I’ve been building another FM regenerative receiver. This one is supposed to use a BF244 JFET. But they were declared obsolete years ago, and aren’t available in quantities at a reasonable price. So I ordered some 2N3819 JFETs from Mouser and got them a few days ago. The 2N3819 is also a VHF JFET, so it should do the job.
I used this circuit. This is a superregenerative circuit – it self quenches at a supersonic frequency, as shown by the waveform.
Here’s the website where I obtained this.
The antenna is shown as a collapsible type from a portable radio, but I used a short piece of wire, abut 10 inches or 25 cm long. For the 1.2 pF antenna coupling capacitor I used a 0.2 to 5 pF miniature variable capacitor set to a low value. I will be using these a lot — I bought a bag of 500 of them for a few dollars.
I made L1 from 18 AWG wire, 5 turns wound on a Bic pen, about .36 in. diameter. It measured about 190 nanohenrys, but it’s less than that after I stretched it to lower its inductance. For C1 I used a 15 pF ceramic in parallel with one of the 0.2 to 5 pF mini variable capacitors (see changes below).
Added Audio Stage
I added a stage of audio amplification after the regen, in place of the ‘auriculare’ headphones that the schematic shows. It’s a SS9014D high gain audio transistor with the emitter grounded. The collector load resistor is 4.7k, and the base bias resistor between collector and base is 1 Megohm. It should be higher, probably 2.2 M. The DC blocking capacitors at both base and collector are 0.56 uF MLCCs. It’s loud enough to drive a 120 ohm earphone from a telephone handset.
After building a few of these, this is the first one that is sort of acting as a receiver. I got a little hiss and noise when I swept my dip meter’s frequency dial past this regenerative receivers frequency. I’m happy to find that it’s tuned to a frequency on the low end of the FM band. But I still haven’t heard any FM stations. It’s like these regen receivers are very insensitive. Some schematics I’ve seen have an RF preamplifier before the regen stage, but the impression that I got was this preamplifier was more for preventing the RF generated by the regen stage from going out from the antenna. I can hear this regen noise when I listen with a pocket FM radio, so it definitely radiates RF.
When I finished building it, I used a 10 inch wire for the antenna. I set the variable antenna coupling cap to a low value, probably about 1 pF. With the 10 inch wire, I get a 120 Hz buzz, which stops when I turn off my soldering iron. When I add a foot long alligator cliplead to the wire, the receiver goes silent, like it stopped oscillating. I need to find out why it’s sensitive to the antenna length.
It looks like I’m going to have to do some tweaking to get this receiver to work better.
I varied the supply voltage from 9 down to 4.5 volts, adjusting the tuning as I lowered it. I think it is a bit better when the supply is 6 volts DC. After adjusting the tuning, I could hear an FM station weakly mixed with the hum, noise and sputtering. This “first hear” is a defining moment, but whenever I move my hands, arms or body, the signal starts splattering loudly, so right now I have a proximity detector more than a radio receiver.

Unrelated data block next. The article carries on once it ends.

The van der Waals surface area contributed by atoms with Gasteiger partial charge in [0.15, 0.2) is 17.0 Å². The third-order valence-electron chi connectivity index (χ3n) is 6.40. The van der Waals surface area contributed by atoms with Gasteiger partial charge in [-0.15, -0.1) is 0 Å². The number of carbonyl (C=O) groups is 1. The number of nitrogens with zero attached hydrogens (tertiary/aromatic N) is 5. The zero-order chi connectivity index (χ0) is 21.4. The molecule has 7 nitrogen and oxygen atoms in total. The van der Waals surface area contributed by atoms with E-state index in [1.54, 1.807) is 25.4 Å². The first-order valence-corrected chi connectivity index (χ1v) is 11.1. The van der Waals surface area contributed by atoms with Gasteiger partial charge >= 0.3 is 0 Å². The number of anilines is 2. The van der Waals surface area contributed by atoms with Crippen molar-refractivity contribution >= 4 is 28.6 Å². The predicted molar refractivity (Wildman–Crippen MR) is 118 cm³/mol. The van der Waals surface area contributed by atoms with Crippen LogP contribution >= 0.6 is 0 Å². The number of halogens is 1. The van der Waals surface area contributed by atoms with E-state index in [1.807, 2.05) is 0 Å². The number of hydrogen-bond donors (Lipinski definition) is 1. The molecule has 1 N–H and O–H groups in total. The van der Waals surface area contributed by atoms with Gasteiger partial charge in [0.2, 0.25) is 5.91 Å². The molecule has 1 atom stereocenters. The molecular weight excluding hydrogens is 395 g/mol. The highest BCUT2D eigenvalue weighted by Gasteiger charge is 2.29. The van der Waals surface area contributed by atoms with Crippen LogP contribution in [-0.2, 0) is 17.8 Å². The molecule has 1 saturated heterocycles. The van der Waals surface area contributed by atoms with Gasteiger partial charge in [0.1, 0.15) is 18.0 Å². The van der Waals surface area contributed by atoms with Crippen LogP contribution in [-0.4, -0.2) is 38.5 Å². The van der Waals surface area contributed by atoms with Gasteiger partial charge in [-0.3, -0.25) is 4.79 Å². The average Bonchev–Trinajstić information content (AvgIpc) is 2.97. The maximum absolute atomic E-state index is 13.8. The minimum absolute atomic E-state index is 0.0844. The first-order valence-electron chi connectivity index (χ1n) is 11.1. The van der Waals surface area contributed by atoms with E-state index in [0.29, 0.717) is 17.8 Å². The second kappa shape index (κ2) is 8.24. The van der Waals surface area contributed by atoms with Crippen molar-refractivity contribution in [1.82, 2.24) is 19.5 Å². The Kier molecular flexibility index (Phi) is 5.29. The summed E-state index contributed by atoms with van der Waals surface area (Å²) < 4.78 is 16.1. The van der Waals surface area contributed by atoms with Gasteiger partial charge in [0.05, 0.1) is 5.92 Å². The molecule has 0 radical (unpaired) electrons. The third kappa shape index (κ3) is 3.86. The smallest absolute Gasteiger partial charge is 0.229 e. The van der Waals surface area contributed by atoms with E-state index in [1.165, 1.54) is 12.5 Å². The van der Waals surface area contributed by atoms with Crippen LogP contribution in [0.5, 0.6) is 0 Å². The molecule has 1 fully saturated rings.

Jan 24 morning I found that no matter what the supply voltage was, it still had problems with hum, noise, and dropping out. It’s supposed to quench at several tens of kHz, but I didn’t see that with a DMM or ‘scope. The original schematic had a pair of piezo earphones connected to the output. These are very high impedance and a minimal load. This audio preamplifier may be too low an impedance load. So I inserted a 10k resistor in series with the coupling capacitor C4. See here for an example (uses 22k res.)
I thought that part of the problem might be the L2 choke was not high enough value, only about half a microhenry. I removed it and wound more turns on a short length of soda straw. It measured 1.5 uH, three times the original. I put that in and it seemed to be less sensitive to my movements, and I heard a radio station a bit clearer. But as I tuned the 5 pF tuning capacitor, I found that the frequency was below the FM band, as low as 85 MHz. I removed the L1 coil and wound on a smaller diameter shaft of a drill bit about 0.3 inches diameter. I cut off some of the extra wire and reinstalled it in the circuit. Now the tuning is covering much more of the bottom on the FM band.
I tuned a pocket FM radio to a station at the bottom of the band, 88.5 MHz. I can now tune the regen receiver to that same station. But the regen receiver radiates RFI and causes the pocket radio’s audio to become quieter. The regen receiver’s audio is very weak, too. These two problems may mean that the regen receiver should have a RF preamplifier before the regen stage to prevent the interference from escaping and amplify the signal.
I’ll continue this on the next blog tomorrow Jan 24.